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COMMONWEALTH PENNSYLVANIA v. DONALD ANTHONY GARRITY (07/06/84)

filed: July 6, 1984.

COMMONWEALTH OF PENNSYLVANIA
v.
DONALD ANTHONY GARRITY, APPELLANT



No. 527 Pittsburgh, 1982, Appeal from the PCHA Order of April 26, 1982 in the Court of Common Pleas of Westmoreland County, Criminal Division, No. 957 July Term, 1979

COUNSEL

Edward J. Bilik, Assistant Public Defender, Greensburg, for appellant.

Judith Karns Ciszek, Assistant District Attorney, Greensburg, for Commonwealth, appellee.

Cavanaugh, Cirillo and Cercone, JJ. Cirillo, J., files a dissenting opinion.

Author: Cercone

[ 331 Pa. Super. Page 478]

This case comes to us on a denial of Donald Anthony Garrity's Post Conviction Hearing Act*fn1 petition. He and a co-defendant, John Anthony Coccioletti, were found guilty of murder in the third degree by a jury and each was sentenced to terms of imprisonment of from three to ten years. Both defendants perfected their consolidated appeals before the Supreme Court of Pennsylvania which affirmed their judgments of sentence. Commonwealth v. Coccioletti, 493 Pa. 103, 425 A.2d 387 (1981) (per Larsen, Justice; Roberts, C.J. concurring in result; Flaherty, J. dissenting). Now, pursuant to the Post Conviction Hearing Act, appellant asserts that his trial counsel was ineffective in three respects: in failing to take measures to ensure that a certain statement, exculpatory to appellant, but hearsay as to his co-defendant, would be admitted into evidence;*fn2 in

[ 331 Pa. Super. Page 479]

    failing to advise appellant of the factors to consider in deciding whether to testify in his own behalf; in failing to challenge the information filed in appellant's case because of the rubber stamp facsimile of the district attorney's signature. Our review of the record in this case persuades us that there is indeed merit to appellant's contention pertaining to the fact that he did not testify at trial. Therefore, we reverse and remand for a new trial.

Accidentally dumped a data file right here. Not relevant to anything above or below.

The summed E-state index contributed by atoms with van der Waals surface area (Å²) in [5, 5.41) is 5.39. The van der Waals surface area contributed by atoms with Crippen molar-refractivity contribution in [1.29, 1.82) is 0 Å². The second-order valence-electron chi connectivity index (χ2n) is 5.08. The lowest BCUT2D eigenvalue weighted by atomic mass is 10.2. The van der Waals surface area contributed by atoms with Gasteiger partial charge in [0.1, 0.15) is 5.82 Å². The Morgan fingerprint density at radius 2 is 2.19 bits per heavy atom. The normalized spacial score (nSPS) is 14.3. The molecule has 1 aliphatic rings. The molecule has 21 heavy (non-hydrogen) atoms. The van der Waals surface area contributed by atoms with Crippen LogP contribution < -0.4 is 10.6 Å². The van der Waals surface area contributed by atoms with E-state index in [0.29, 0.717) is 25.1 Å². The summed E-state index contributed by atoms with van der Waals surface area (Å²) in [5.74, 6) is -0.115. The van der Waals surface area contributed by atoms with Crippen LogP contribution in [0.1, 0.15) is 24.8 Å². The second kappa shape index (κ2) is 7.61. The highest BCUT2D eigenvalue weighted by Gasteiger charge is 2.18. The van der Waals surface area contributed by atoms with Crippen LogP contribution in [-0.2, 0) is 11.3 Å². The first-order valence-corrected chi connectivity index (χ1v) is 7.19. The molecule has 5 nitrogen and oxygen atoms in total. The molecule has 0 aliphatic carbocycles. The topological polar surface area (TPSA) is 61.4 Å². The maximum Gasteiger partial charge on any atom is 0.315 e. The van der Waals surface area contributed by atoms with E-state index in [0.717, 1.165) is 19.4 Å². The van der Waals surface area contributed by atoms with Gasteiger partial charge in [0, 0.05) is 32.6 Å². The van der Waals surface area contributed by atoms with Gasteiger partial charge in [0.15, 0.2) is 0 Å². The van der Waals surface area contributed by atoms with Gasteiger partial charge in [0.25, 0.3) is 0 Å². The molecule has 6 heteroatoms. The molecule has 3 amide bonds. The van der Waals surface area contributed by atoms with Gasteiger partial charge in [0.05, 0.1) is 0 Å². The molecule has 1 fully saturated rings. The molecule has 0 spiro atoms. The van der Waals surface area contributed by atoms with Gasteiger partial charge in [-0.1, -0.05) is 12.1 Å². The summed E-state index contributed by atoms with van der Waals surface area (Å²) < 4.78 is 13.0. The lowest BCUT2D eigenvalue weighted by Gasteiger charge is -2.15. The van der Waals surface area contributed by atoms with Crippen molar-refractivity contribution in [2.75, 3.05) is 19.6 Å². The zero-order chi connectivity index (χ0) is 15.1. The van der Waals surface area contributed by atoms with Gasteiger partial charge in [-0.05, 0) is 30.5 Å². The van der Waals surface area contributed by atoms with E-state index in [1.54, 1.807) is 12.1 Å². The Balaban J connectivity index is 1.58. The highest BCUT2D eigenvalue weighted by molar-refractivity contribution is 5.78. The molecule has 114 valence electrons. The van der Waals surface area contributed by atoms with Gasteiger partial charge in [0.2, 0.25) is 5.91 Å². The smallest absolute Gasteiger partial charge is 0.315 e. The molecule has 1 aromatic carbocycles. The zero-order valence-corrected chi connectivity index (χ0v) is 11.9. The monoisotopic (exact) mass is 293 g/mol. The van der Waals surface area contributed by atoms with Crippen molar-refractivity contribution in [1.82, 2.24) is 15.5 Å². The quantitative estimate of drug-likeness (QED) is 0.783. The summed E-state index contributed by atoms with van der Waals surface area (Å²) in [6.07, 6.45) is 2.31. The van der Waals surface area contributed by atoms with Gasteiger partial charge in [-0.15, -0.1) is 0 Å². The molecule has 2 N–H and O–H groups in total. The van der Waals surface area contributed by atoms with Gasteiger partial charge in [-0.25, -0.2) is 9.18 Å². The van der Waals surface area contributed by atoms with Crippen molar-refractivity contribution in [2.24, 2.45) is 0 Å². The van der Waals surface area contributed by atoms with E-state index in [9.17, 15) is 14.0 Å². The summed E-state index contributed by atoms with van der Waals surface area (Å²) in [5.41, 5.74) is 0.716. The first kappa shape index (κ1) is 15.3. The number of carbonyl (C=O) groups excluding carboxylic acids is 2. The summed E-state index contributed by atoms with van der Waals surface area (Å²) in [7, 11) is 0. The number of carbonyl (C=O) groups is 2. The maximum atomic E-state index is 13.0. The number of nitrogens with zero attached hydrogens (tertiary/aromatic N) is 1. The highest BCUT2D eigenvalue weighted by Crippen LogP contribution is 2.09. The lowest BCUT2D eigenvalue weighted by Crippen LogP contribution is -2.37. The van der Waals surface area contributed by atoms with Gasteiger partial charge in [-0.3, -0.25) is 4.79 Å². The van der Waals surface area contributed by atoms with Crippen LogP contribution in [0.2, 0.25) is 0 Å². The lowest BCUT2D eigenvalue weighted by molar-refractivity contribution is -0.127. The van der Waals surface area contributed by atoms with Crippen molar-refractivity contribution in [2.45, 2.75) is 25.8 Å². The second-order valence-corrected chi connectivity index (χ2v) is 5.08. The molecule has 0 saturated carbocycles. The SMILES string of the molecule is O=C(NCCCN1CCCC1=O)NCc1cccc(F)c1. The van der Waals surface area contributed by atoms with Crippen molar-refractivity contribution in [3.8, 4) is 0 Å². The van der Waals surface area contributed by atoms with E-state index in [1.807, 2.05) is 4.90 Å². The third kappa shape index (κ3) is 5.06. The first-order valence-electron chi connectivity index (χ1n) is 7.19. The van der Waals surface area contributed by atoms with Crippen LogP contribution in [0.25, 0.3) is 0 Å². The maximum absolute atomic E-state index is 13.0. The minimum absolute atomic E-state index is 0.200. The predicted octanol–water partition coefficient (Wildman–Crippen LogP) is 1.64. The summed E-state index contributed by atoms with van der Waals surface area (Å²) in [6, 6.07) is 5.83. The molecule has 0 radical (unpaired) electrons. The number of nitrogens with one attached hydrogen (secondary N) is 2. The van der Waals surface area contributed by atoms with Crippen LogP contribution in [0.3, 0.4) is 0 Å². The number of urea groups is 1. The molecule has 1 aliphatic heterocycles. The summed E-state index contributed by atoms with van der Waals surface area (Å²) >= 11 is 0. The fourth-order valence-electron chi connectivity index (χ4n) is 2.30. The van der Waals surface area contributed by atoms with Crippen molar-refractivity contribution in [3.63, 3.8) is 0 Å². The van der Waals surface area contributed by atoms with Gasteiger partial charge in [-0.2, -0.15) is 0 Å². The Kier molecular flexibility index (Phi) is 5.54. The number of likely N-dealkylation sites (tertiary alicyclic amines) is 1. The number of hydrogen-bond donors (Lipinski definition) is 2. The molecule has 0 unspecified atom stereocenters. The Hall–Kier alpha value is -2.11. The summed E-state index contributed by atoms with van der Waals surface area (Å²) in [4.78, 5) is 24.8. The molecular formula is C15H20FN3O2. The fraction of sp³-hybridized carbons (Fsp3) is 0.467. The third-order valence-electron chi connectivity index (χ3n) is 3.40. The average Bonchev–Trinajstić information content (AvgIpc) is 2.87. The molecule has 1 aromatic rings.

The case against Garrity and Coccioletti was circumstantial. The testimony at trial established the following. They had been drinking heavily, so much so that one Eckels, a friend and an off-duty policeman, drove them home to Coccioletti's cabin, in a rural area of Westmoreland County. Eckels also took the keys to their vehicles when he left them. Eckels drove to Seven Springs, about 10 minutes from Coccioletti's cabin, when he received a phone call from Garrity the appellant. Garrity told Eckels that John [Coccioletti] was very drunk; "you better come down. John's going crazy. He took the .44 and went outside." It is this statement that was successfully challenged as hearsay at trial as to co-defendant Coccioletti by his attorney. This same statement was admitted at the preliminary hearing over the same objection.

Before Eckels arrived back at the cabin, another friend, one Pankopft, stopped at the cabin to ask Garrity and Coccioletti if they wanted to get breakfast. This was at approximately 2:15 a.m. When the three men had driven a few hundred feet from the entrance to the cabin, on County Line Road, Pankopft noticed that a truck had wrecked into a tree at the side of the road. People had begun to gather, but Pankopft continued down the road. At this time, Coccioletti remarked that he felt somewhat responsible since he threw an M-80 (firecracker) at the truck. (This statement was objected to by both defense counsel, but was admitted.) Within minutes they arrived at the restaurant, but as soon as they ordered, Garrity received a phone call from Eckels.

[ 331 Pa. Super. Page 480]

Eckels testified at trial over objection, that he asked Garrity whether they had been involved in any incident, to which Garrity answered "no". Eckels told them to return to the cabin.